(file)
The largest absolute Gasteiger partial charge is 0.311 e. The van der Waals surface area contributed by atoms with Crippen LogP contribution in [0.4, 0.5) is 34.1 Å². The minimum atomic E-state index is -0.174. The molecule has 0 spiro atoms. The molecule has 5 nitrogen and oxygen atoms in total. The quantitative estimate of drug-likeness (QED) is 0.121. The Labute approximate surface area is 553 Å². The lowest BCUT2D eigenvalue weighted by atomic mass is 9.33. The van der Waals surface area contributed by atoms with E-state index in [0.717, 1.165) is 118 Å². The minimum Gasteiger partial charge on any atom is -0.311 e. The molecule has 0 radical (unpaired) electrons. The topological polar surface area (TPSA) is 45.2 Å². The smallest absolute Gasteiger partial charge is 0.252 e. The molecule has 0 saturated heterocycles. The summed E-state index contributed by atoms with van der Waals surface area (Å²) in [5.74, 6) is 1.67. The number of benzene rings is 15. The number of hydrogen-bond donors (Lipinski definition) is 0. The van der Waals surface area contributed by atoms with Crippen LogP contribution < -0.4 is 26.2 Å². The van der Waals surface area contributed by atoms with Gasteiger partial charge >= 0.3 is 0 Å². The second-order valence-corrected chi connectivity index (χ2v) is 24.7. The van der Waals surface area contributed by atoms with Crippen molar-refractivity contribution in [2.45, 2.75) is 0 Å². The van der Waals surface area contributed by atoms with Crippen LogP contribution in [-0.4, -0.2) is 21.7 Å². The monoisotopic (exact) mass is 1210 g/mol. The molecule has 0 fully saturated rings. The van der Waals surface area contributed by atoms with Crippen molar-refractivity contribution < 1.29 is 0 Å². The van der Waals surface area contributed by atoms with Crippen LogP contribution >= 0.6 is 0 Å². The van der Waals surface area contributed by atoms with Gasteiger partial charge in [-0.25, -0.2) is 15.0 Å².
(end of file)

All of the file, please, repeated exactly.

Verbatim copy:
The largest absolute Gasteiger partial charge is 0.311 e. The van der Waals surface area contributed by atoms with Crippen LogP contribution in [0.4, 0.5) is 34.1 Å². The minimum atomic E-state index is -0.174. The molecule has 0 spiro atoms. The molecule has 5 nitrogen and oxygen atoms in total. The quantitative estimate of drug-likeness (QED) is 0.121. The Labute approximate surface area is 553 Å². The lowest BCUT2D eigenvalue weighted by atomic mass is 9.33. The van der Waals surface area contributed by atoms with E-state index in [0.717, 1.165) is 118 Å². The minimum Gasteiger partial charge on any atom is -0.311 e. The molecule has 0 radical (unpaired) electrons. The topological polar surface area (TPSA) is 45.2 Å². The smallest absolute Gasteiger partial charge is 0.252 e. The molecule has 0 saturated heterocycles. The summed E-state index contributed by atoms with van der Waals surface area (Å²) in [5.74, 6) is 1.67. The number of benzene rings is 15. The number of hydrogen-bond donors (Lipinski definition) is 0. The van der Waals surface area contributed by atoms with Crippen LogP contribution < -0.4 is 26.2 Å². The van der Waals surface area contributed by atoms with Gasteiger partial charge >= 0.3 is 0 Å². The second-order valence-corrected chi connectivity index (χ2v) is 24.7. The van der Waals surface area contributed by atoms with Crippen molar-refractivity contribution in [2.45, 2.75) is 0 Å². The van der Waals surface area contributed by atoms with Crippen LogP contribution in [-0.4, -0.2) is 21.7 Å². The monoisotopic (exact) mass is 1210 g/mol. The molecule has 0 fully saturated rings. The van der Waals surface area contributed by atoms with Crippen molar-refractivity contribution < 1.29 is 0 Å². The van der Waals surface area contributed by atoms with Crippen LogP contribution >= 0.6 is 0 Å². The van der Waals surface area contributed by atoms with Gasteiger partial charge in [-0.25, -0.2) is 15.0 Å².